April 14, 2024
X Eyes Selfie Verification

X Eyes Selfie Verification And Job Data In Latest Update.

Elon Musk is always making headlines due to one or another statement or act of his. Now, his social media platform X, or as previously called Twitter, before Elon bought it, is in the news.

On 29th September 2023, X sent into effect its updated privacy policy. This new policy has been raising eyebrows and concerns globally because of one key point.

X Eyes Selfie Verification

Under the section relating to the information they collect, the privacy

y policy on X’s website reads:

Biometric Information. Based on your consent, we may collect and use your biometric information for safety, security, and identification purposes.”

As is made obvious, X plans on conducting selfie verification to collect biometric face verification data. X is also demanding employment details from its users.

The question that arises here focuses directly on why X wants this data and what will the social media platform do after asking for biometric selfie verification and with your job history? Is X doing this simply to innovate for a more personalized future, or is the company taking the slippery route to venture into ethically precarious territory?

X may have outlined potential collection of selfie verification data, however, the details on the specific scope remain vague.

But, here’s what we know

According to Al Jazeera. X plans on asking users, particularly those using its X Blue services, for facial media. These pictures and videos will then be used for selfie verification. However, as the standard practice of selfie verification and other facial ID methods goes, the platform will also demand users for photo IDs issued by the government. Selfie verification uses these two forms of pictures/videos to compare them against one another. It also checks for the authenticity of the government ID.

X in particular has chosen the Israeli company, AU10TIX, to conduct its facial ID verification processing.

Why is X collecting this data?

The second part of the statement, from the website, highlights the intention behind the collection of this data. X states that it wants to offer safety and security to its users via selfie verification.

Online Face Verification: The question mark still remains..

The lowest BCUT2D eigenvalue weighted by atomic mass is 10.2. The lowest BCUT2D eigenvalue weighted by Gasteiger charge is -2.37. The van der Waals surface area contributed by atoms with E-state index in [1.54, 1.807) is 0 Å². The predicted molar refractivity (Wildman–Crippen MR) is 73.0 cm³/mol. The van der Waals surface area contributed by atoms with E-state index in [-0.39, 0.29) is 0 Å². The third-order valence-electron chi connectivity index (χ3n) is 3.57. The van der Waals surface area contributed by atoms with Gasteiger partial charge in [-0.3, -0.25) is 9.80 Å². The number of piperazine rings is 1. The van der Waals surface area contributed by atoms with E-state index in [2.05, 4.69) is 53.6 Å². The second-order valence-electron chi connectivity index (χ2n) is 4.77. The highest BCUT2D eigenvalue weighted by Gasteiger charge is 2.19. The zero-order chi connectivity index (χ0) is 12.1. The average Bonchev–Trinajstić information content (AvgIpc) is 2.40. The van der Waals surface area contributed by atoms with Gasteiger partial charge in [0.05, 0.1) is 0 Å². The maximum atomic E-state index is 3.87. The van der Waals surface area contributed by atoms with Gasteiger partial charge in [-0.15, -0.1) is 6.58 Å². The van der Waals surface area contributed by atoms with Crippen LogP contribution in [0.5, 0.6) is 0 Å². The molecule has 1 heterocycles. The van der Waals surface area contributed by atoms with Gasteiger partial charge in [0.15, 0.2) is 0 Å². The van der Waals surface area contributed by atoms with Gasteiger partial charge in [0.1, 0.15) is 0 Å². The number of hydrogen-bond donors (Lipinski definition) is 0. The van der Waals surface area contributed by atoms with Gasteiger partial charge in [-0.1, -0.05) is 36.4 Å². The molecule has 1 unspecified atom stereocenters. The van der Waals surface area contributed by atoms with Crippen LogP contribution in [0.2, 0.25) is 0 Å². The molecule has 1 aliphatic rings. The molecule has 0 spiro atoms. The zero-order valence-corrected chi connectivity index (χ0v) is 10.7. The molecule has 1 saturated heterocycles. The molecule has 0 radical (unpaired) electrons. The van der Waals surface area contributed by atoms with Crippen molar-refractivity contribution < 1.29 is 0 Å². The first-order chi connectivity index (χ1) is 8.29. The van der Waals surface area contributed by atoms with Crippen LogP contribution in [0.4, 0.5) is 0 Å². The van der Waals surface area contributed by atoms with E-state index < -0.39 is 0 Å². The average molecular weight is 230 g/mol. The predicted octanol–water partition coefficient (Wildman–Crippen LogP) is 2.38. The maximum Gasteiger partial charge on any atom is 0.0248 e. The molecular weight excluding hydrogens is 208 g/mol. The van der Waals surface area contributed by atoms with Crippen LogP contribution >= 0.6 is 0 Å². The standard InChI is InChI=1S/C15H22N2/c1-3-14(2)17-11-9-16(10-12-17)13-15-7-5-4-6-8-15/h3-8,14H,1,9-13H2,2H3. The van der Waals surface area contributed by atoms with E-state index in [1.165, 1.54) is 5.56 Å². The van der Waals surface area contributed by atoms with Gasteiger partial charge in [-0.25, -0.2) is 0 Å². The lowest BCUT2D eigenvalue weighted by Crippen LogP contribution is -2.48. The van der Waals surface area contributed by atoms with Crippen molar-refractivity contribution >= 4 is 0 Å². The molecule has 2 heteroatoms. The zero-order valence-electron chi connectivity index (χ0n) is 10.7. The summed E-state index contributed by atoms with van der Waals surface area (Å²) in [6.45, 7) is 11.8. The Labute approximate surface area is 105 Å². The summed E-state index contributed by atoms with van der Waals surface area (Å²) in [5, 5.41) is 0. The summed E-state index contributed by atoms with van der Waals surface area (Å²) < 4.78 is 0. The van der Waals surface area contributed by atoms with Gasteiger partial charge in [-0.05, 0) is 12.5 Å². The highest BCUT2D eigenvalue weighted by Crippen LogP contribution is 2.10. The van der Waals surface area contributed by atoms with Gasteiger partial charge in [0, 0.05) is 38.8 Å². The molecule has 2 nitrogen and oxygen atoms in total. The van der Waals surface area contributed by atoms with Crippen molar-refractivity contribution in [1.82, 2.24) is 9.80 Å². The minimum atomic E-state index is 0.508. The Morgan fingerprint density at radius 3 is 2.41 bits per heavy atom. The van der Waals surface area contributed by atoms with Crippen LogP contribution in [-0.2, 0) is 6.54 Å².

While X may state that the collection of this highly sensitive data is for “safety, security, and identification purposes,” possibilities like quick passwordless logins where users, but also hackers, can use facial recognition or fingerprint scans come to mind. These questions relate to potential misuse, especially in relation to target advertising and biased profiling by employers.

To add on, X collecting employment data adds on another layer of complexity to this.

The company suggests that it will use this information to recommend potential jobs. X plans on  sharing this information with potential employers upon applications, and even helping employers discover potential candidates. While this might seem harmless and even maybe convenient for job seekers, the fact remains that X is a social media site often hosting controversial political discussions. Individuals’ personal, controversial opinions conflicting with employers’ opinions can send the job market into a frenzy.

The longer game

While thinking of this, one may think “Is it X or LinkedIn? What does employment history have to do with a social media site?”  The answer comes from Elon Musk himself.

Elon Musk’s vision and dream for X is to make it an “everything app” where he wants it to replace everything from YouTube to your bank. This means that X will be encompassing various online services. The recent beta launch of a new hiring feature and the company’s plans for calls without phone numbers further go on to solidify this ambition. Furthermore, each new feature necessitates the incorporation of additional data, privacy, and X’s evolving identity.

KYC face verification and the effects on the average X users

Face verification it remains essential to remember that none of these data collection policies and practices can be run without user consent. Until you choose to submit your data, your data can not be collected.

While this data collection may be a benefit for you, it is your choice if you want to go for it or not.


  • Sharing your pictures for selfie verification can make log-ins easier.
  • Selfie verification can help you get rid of having to remember passwords. It can also make resetting passwords or other processes easier.
  • Similarly, if X is planning to become an “everything app” having your job history and employment data online right now can be a massive step up. When the use of X as a job app becomes more mainstream, having your data up and online earlier will help you access better opportunities in comparison to those that join the race later.

To sum up

X’s entry into collecting online face liveness verification data and employment history is a big and bold move. With rightful concerns coming up from tech ethicists and the general public, this move can be controversial. However, if X is driven by its ambitions for personalized experiences and an “everything app” vision, it can be a step towards building a better tech space. Though,  all your data going to one company can risk freedom of choice and movement. The same goes for safety and security for the general public.

Ultimately, only time will tell us if X’s data ambitions create a convenient and personalized future… or if they kickstart an era of privacy concerns and ethical dilemmas.

Pratap Patil

Hi, I'm Pratap Patil and I am a Tech Blogger from India. I like to post about technology and product reviews to the readers of my blog. Apart from blogging love to travel and capturing random faces on street.

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